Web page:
Top 1031 Tax Deferral Strategies

Tuesday, December 08, 2015 by Michael Brady

With interest rates remaining low and the economy continuing to improve since the recession, commercial property values are on the rise. As a result, many property owners are looking to take their profits and reposition their portfolios into assets that provide new opportunities. Faced with federal, state and local capital gain tax rates approaching 30% or more, these investors are frequently turning to 1031 Exchanges to defer their taxes and keep their money working for them.


However, the tight 1031 exchange deadlines create problems.  From the closing of the Relinquished Property sale, an investor only has 45 days to identify the Replacement Properties they want to purchase and up to 180 days to close on any of those Replacement Properties. These deadlines are particularly challenging in the current market, where prices are high and cap rates are compressed.  Our clients tell us it is difficult to find deals that make sense. Additionally, lending guidelines remain tight, so even if the right property is found, obtaining financing might be impossible, which could completely unravel a 1031 exchange. In this seller’s market, finding a buyer for the Relinquished Property isn’t an issue—the problem is finding a suitable replacement.


As a result more investors are turning to the “Reverse Exchange”. While the typical 1031 Exchange involves the taxpayer selling their Relinquished Propertybefore closing on the purchase of their Replacement Property, it is possible to close on the Replacement Property first. By locking up the Replacement Property before closing on the sale, the investor can remove much of the time crunch and uncertainty that they would typically face in a 1031 exchange.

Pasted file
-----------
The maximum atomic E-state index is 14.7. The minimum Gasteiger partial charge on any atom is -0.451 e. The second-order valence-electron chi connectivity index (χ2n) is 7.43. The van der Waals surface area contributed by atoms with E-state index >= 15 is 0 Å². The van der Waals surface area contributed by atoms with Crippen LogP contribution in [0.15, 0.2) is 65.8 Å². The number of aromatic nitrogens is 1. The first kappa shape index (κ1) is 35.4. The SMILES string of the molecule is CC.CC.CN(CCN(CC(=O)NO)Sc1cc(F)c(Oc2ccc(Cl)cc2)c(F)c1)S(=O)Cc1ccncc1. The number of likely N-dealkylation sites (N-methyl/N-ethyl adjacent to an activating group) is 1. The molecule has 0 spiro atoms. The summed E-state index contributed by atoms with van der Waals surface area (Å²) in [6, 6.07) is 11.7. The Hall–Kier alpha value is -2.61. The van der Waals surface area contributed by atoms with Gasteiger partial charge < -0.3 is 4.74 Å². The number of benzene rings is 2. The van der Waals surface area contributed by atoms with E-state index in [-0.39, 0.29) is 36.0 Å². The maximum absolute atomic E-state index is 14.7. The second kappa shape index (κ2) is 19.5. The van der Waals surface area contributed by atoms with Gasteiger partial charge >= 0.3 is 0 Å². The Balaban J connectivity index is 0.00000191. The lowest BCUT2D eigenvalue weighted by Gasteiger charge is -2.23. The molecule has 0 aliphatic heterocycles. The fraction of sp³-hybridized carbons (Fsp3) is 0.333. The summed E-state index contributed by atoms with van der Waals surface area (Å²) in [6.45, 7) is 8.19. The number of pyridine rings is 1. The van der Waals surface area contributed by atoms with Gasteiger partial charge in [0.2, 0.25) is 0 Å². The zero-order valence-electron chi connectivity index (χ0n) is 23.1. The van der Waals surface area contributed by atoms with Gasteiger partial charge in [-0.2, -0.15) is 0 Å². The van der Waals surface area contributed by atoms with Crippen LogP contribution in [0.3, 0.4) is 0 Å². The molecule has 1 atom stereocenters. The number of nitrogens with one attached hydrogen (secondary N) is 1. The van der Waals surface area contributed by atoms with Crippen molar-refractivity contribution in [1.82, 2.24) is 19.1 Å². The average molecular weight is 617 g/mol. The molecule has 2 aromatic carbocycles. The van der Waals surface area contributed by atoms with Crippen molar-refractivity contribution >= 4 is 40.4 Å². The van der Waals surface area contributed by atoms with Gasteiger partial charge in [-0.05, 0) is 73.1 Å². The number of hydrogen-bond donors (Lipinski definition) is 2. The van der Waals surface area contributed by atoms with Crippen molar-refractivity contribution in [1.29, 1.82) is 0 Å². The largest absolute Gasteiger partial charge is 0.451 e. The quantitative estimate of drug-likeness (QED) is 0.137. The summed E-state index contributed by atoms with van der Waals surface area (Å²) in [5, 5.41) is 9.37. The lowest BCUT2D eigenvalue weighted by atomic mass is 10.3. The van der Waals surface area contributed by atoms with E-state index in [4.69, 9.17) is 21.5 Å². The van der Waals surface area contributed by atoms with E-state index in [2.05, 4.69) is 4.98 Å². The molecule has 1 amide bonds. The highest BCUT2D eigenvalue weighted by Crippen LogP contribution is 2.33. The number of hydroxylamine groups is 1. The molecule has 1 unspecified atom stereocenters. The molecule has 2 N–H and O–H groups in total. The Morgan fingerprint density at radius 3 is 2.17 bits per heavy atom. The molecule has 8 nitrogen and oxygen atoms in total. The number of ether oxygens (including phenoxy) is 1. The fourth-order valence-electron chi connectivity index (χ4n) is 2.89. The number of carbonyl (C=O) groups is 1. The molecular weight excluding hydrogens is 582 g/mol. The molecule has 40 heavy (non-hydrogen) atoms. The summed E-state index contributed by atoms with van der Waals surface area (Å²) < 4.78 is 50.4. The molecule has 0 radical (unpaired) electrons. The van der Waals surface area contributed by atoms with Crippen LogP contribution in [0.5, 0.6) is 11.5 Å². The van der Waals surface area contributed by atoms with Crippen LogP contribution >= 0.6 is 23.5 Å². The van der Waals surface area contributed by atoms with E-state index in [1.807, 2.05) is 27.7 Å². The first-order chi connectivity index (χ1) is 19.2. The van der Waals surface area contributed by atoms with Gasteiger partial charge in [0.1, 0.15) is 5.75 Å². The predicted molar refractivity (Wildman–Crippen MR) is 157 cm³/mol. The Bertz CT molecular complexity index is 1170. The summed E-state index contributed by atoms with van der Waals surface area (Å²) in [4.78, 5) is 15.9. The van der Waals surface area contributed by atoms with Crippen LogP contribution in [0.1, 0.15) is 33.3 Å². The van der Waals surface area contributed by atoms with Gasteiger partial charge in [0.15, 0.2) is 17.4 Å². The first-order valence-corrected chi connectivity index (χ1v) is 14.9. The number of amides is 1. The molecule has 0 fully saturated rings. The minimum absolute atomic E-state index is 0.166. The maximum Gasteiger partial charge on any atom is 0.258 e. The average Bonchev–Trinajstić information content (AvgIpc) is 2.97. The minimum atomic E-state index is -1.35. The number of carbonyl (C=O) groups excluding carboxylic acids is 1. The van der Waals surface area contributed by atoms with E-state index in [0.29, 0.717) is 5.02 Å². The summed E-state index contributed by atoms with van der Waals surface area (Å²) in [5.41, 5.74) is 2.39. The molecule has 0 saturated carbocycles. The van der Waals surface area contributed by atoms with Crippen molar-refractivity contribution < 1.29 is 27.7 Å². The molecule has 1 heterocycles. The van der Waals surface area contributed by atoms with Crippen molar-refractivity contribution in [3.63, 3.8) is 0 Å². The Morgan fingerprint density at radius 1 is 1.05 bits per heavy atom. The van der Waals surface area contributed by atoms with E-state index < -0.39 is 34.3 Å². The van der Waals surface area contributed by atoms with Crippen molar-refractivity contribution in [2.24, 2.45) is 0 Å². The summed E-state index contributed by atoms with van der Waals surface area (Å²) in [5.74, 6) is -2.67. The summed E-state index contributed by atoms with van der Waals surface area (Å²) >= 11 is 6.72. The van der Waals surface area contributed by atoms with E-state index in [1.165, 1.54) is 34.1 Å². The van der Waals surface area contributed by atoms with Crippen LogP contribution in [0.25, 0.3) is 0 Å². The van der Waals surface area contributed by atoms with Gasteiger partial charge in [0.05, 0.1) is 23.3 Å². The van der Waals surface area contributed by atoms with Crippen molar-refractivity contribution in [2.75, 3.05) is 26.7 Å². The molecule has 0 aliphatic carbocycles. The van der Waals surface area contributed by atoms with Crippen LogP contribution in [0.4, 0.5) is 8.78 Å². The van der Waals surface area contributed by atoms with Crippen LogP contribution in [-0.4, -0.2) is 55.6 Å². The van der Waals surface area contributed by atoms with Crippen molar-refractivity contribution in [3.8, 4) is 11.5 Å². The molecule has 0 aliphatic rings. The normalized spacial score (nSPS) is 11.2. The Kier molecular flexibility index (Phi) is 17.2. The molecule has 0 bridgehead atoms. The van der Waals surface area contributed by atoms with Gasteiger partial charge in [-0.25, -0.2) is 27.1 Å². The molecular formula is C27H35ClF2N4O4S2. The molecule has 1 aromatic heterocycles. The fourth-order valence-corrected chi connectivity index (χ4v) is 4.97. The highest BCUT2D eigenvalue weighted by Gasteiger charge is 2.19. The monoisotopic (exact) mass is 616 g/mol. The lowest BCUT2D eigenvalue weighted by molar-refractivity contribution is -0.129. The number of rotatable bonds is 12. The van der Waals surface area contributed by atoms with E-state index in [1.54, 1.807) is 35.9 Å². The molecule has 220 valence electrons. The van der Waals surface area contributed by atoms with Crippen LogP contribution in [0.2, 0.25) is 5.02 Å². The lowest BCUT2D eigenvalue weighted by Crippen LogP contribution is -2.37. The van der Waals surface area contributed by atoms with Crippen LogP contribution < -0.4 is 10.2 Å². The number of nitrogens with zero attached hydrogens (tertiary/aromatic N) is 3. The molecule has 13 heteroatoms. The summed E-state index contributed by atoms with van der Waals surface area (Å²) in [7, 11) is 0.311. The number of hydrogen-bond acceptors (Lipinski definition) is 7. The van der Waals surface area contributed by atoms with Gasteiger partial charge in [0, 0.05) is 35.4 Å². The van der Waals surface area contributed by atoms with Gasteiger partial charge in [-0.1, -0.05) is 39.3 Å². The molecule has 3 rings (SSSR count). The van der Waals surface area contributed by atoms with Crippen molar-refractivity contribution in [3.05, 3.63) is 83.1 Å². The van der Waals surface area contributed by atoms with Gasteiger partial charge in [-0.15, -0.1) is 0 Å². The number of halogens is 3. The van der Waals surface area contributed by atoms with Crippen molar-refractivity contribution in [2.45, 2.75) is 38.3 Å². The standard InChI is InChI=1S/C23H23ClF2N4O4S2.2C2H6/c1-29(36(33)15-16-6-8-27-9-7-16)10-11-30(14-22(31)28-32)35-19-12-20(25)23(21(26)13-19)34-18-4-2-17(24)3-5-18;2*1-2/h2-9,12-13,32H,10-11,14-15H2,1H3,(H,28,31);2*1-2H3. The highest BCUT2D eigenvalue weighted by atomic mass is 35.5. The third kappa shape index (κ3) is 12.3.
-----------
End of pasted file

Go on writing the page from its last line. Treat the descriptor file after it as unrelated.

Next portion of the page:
However, in order to defer capital gain, IRC §1031 requires an “exchange” of property, so the taxpayer may not own the Relinquished and Replacement Property at the same time. As a result, while the Replacement Property can close before the Relinquished Property, the taxpayer may not take title to it until afterthey have conveyed title to the Relinquished Property to a third party.


Provisions for Reverse Exchanges were not included in the statute or the final deferred exchange Treasury Regulations adopted in 1991 [26 CFR 1.1031(k)-1].  Instead, the concept was approved by the Internal Revenue Service in Revenue Procedure 2000-37, which was later amended by Revenue Procedure 2004-51. The approved structure involves a Qualified Exchange Accommodation Arrangement”  whereby an “Exchange Accommodation Titleholder” (“EAT”) acquires legal title to either the Replacement Property or the Relinquished Property until the Relinquished Property can be sold to a third party. The EAT is usually a limited liability company that is owned by the Qualified Intermediary company hired by the taxpayer to facilitate the tax deferred exchange. This structure solves the dilemma the investor faced: by “parking” title to one of the properties with the EAT, the taxpayer avoids owning both properties at the same time.


While Reverse Exchanges are like snowflakes in that no two transactions are identical in all their nuances, the steps in the imaginary “routine” transaction would be as follows:

  1. The Exchanger finds the ideal Replacement Property they just can’t live without. The Seller insists on closing quickly, yet the Relinquished Property has not yet been sold. The parties go to contract;